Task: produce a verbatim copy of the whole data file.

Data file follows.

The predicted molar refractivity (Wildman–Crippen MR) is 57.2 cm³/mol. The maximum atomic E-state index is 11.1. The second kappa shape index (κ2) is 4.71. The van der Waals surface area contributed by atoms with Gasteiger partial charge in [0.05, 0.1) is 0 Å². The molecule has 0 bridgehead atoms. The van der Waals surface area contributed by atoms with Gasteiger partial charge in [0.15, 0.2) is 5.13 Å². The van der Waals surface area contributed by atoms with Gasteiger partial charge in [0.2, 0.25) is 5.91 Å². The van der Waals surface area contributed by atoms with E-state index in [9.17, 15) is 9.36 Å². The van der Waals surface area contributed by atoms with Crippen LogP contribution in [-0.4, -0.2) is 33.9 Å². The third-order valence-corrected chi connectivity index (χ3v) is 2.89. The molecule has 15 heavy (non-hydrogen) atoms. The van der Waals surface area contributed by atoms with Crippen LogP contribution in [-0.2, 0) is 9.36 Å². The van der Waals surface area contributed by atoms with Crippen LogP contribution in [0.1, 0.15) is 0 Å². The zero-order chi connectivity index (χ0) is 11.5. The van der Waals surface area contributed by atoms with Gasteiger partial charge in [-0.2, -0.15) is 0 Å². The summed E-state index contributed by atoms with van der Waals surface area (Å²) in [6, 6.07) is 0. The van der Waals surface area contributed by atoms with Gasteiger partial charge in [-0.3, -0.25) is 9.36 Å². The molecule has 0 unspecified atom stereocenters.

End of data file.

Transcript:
The predicted molar refractivity (Wildman–Crippen MR) is 57.2 cm³/mol. The maximum atomic E-state index is 11.1. The second kappa shape index (κ2) is 4.71. The van der Waals surface area contributed by atoms with Gasteiger partial charge in [0.05, 0.1) is 0 Å². The molecule has 0 bridgehead atoms. The van der Waals surface area contributed by atoms with Gasteiger partial charge in [0.15, 0.2) is 5.13 Å². The van der Waals surface area contributed by atoms with Gasteiger partial charge in [0.2, 0.25) is 5.91 Å². The van der Waals surface area contributed by atoms with E-state index in [9.17, 15) is 9.36 Å². The van der Waals surface area contributed by atoms with Crippen LogP contribution in [-0.4, -0.2) is 33.9 Å². The third-order valence-corrected chi connectivity index (χ3v) is 2.89. The molecule has 15 heavy (non-hydrogen) atoms. The van der Waals surface area contributed by atoms with Crippen LogP contribution in [-0.2, 0) is 9.36 Å². The van der Waals surface area contributed by atoms with Crippen LogP contribution in [0.1, 0.15) is 0 Å². The zero-order chi connectivity index (χ0) is 11.5. The van der Waals surface area contributed by atoms with Gasteiger partial charge in [-0.2, -0.15) is 0 Å². The summed E-state index contributed by atoms with van der Waals surface area (Å²) in [6, 6.07) is 0. The van der Waals surface area contributed by atoms with Gasteiger partial charge in [-0.3, -0.25) is 9.36 Å². The molecule has 0 unspecified atom stereocenters.